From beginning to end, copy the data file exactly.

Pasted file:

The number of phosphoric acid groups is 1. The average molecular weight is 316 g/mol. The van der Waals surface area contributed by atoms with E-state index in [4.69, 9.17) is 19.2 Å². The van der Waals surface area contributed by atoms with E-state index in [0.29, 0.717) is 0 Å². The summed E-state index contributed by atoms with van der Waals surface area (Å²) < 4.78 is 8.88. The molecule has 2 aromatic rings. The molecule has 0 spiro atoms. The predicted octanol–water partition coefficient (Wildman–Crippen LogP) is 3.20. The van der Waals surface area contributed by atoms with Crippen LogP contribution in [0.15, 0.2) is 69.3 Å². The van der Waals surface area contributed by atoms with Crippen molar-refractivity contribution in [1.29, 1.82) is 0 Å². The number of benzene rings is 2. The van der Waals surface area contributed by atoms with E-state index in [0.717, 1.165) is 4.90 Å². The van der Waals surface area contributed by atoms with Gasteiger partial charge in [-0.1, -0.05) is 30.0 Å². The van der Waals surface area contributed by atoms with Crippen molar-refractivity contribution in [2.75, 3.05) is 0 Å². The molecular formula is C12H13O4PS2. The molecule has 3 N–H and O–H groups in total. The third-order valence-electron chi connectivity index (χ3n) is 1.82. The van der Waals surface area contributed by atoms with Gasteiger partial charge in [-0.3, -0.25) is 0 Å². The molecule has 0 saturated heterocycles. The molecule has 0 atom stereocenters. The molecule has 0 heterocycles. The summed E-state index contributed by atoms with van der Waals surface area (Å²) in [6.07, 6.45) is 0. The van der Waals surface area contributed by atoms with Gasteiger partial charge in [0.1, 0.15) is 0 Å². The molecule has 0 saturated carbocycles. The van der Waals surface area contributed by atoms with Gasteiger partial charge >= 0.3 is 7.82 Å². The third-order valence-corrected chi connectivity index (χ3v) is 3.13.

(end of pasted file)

The number of phosphoric acid groups is 1. The average molecular weight is 316 g/mol. The van der Waals surface area contributed by atoms with E-state index in [4.69, 9.17) is 19.2 Å². The van der Waals surface area contributed by atoms with E-state index in [0.29, 0.717) is 0 Å². The summed E-state index contributed by atoms with van der Waals surface area (Å²) < 4.78 is 8.88. The molecule has 2 aromatic rings. The molecule has 0 spiro atoms. The predicted octanol–water partition coefficient (Wildman–Crippen LogP) is 3.20. The van der Waals surface area contributed by atoms with Crippen LogP contribution in [0.15, 0.2) is 69.3 Å². The van der Waals surface area contributed by atoms with Crippen molar-refractivity contribution in [1.29, 1.82) is 0 Å². The number of benzene rings is 2. The van der Waals surface area contributed by atoms with E-state index in [0.717, 1.165) is 4.90 Å². The van der Waals surface area contributed by atoms with Gasteiger partial charge in [-0.1, -0.05) is 30.0 Å². The van der Waals surface area contributed by atoms with Crippen molar-refractivity contribution in [2.75, 3.05) is 0 Å². The molecular formula is C12H13O4PS2. The molecule has 3 N–H and O–H groups in total. The third-order valence-electron chi connectivity index (χ3n) is 1.82. The van der Waals surface area contributed by atoms with Gasteiger partial charge in [-0.3, -0.25) is 0 Å². The molecule has 0 saturated heterocycles. The molecule has 0 atom stereocenters. The molecule has 0 heterocycles. The summed E-state index contributed by atoms with van der Waals surface area (Å²) in [6.07, 6.45) is 0. The van der Waals surface area contributed by atoms with Gasteiger partial charge in [0.1, 0.15) is 0 Å². The molecule has 0 saturated carbocycles. The van der Waals surface area contributed by atoms with Gasteiger partial charge >= 0.3 is 7.82 Å². The third-order valence-corrected chi connectivity index (χ3v) is 3.13.